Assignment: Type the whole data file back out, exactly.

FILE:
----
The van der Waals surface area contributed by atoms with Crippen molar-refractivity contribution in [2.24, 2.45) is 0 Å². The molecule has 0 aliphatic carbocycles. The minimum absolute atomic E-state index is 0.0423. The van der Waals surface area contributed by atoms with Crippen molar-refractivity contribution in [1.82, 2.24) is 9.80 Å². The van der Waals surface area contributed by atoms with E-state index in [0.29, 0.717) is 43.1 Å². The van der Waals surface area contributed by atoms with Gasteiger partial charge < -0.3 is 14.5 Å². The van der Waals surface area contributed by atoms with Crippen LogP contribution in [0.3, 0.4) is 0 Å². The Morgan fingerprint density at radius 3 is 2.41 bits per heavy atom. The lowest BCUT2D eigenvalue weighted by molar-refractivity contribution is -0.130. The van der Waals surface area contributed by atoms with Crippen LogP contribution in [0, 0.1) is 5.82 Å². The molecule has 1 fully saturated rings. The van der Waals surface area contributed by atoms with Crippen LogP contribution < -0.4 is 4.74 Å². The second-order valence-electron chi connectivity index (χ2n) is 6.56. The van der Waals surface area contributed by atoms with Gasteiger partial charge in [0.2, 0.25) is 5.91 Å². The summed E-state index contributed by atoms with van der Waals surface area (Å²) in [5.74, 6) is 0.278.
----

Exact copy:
The van der Waals surface area contributed by atoms with Crippen molar-refractivity contribution in [2.24, 2.45) is 0 Å². The molecule has 0 aliphatic carbocycles. The minimum absolute atomic E-state index is 0.0423. The van der Waals surface area contributed by atoms with Crippen molar-refractivity contribution in [1.82, 2.24) is 9.80 Å². The van der Waals surface area contributed by atoms with E-state index in [0.29, 0.717) is 43.1 Å². The van der Waals surface area contributed by atoms with Gasteiger partial charge < -0.3 is 14.5 Å². The van der Waals surface area contributed by atoms with Crippen LogP contribution in [0.3, 0.4) is 0 Å². The Morgan fingerprint density at radius 3 is 2.41 bits per heavy atom. The lowest BCUT2D eigenvalue weighted by molar-refractivity contribution is -0.130. The van der Waals surface area contributed by atoms with Crippen LogP contribution in [0, 0.1) is 5.82 Å². The molecule has 1 fully saturated rings. The van der Waals surface area contributed by atoms with Crippen LogP contribution < -0.4 is 4.74 Å². The second-order valence-electron chi connectivity index (χ2n) is 6.56. The van der Waals surface area contributed by atoms with Gasteiger partial charge in [0.2, 0.25) is 5.91 Å². The summed E-state index contributed by atoms with van der Waals surface area (Å²) in [5.74, 6) is 0.278.